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GAA finalising TV deal which will see more live matches than ever before

gaa 2021

The GAA is finalising a TV broadcasting deal which will see more National League matches shown live than ever before.

The GAA remains optimistic that the majority of league games will be broadcast either on TV or streamed online, similar to last year’s inter-county season.

gaa tv

Existing deal.

Eir Sport recently announced that they would not be renewing their existing deal with the GAA. However, they are committed to showing as many games as they can under their current agreement.

Upcoming league fixtures will be spread across Saturdays and Sundays for live TV coverage from broadcast partners Eir Sport and TG4, with Eir traditionally having the Saturday night slot and TG4 looking after Sunday games. Also involved are RTÉ and the GAA’s streaming platform GAAGO.

The GAA sent out a provisional fixture list to each county board on Monday evening with their own league schedules so they can be confirmed. Once that is finalised, it’s expected that the GAA will release the full list of National League fixtures over the coming days.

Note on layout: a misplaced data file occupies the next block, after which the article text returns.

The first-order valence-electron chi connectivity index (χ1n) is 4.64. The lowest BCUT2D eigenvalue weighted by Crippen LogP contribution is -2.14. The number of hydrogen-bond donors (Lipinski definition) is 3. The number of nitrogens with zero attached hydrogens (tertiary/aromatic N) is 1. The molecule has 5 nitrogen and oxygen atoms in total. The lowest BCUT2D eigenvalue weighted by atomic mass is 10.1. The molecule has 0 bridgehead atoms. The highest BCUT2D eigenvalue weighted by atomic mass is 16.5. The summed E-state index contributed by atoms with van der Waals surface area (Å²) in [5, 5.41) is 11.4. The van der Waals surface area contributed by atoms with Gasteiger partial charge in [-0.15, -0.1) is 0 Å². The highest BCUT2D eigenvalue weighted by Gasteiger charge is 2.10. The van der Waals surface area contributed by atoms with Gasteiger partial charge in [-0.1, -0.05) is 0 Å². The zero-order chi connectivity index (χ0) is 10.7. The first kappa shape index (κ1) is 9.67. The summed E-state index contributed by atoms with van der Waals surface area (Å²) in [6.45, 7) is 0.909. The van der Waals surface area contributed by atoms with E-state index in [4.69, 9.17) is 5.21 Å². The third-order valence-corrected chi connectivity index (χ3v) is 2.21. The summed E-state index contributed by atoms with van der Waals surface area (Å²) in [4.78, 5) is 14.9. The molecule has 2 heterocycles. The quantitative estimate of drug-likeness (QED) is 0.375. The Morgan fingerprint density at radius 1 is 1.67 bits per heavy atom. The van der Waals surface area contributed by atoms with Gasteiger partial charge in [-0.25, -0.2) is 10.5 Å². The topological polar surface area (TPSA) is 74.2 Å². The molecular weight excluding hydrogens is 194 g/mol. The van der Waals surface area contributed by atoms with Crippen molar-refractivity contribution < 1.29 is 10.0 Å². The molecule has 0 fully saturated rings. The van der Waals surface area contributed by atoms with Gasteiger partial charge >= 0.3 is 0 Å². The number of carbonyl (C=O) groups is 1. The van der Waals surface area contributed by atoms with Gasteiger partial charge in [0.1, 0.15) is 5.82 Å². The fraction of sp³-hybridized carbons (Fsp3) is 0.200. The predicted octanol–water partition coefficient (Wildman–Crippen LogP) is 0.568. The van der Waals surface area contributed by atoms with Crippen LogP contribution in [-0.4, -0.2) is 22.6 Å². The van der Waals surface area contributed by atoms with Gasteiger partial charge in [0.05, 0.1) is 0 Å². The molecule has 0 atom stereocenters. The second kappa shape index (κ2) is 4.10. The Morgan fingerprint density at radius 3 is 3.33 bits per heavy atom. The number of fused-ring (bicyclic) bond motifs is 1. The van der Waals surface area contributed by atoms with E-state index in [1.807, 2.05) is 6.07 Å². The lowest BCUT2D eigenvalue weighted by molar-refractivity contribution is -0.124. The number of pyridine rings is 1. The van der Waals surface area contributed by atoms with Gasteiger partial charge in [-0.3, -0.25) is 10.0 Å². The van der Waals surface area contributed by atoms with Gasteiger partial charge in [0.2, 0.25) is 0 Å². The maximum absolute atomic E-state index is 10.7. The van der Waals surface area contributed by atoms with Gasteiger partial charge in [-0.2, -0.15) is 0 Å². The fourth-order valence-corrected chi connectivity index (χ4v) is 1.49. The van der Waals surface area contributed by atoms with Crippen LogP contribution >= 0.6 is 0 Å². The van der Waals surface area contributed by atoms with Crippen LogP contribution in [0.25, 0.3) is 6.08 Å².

gaa tv

2021 GAA calendar.

The 2021 updated GAA calendar confirmed that the National Hurling League will be back on May 8, a week before the football returns.

On the opening weekend, Limerick will host Tipperary on the Saturday with Waterford set to take on local rivals Cork in Pairc Ui Chaoimh the following day.

Four counties have breached Covid-19 training guidelines since January – Dublin, Monaghan, Cork and Down – and they are all expected to lose home advantage for at least one of their football league games.

Meanwhile, the government will not allow any inter-county challenge games take place before May 4.

peter mckenna

Peter McKenna.

The GAA’s commercial director Peter McKenna confirmed that the Association is working towards showing as many games as possible with their existing broadcasting partners.

“That is our intent. We are working towards something similar to what was in place last year to make sure, as much as is possible, that every game is shown, either a streamed version or broadcast on TV,” McKenna told The Sun.

The Croke Park stadium director also spoke about the availability of GAAGO to people within Ireland last year, which allowed supporters across the country to follow their own county’s matches.

“It really did prove to be a positive for supporters last year,” McKenna continued.

“GAAGO was set up to serve Irish fans abroad but because people can’t currently go to games we are using that platform to stream our matches to a domestic audience, and there was a really positive take-up on it last year.”

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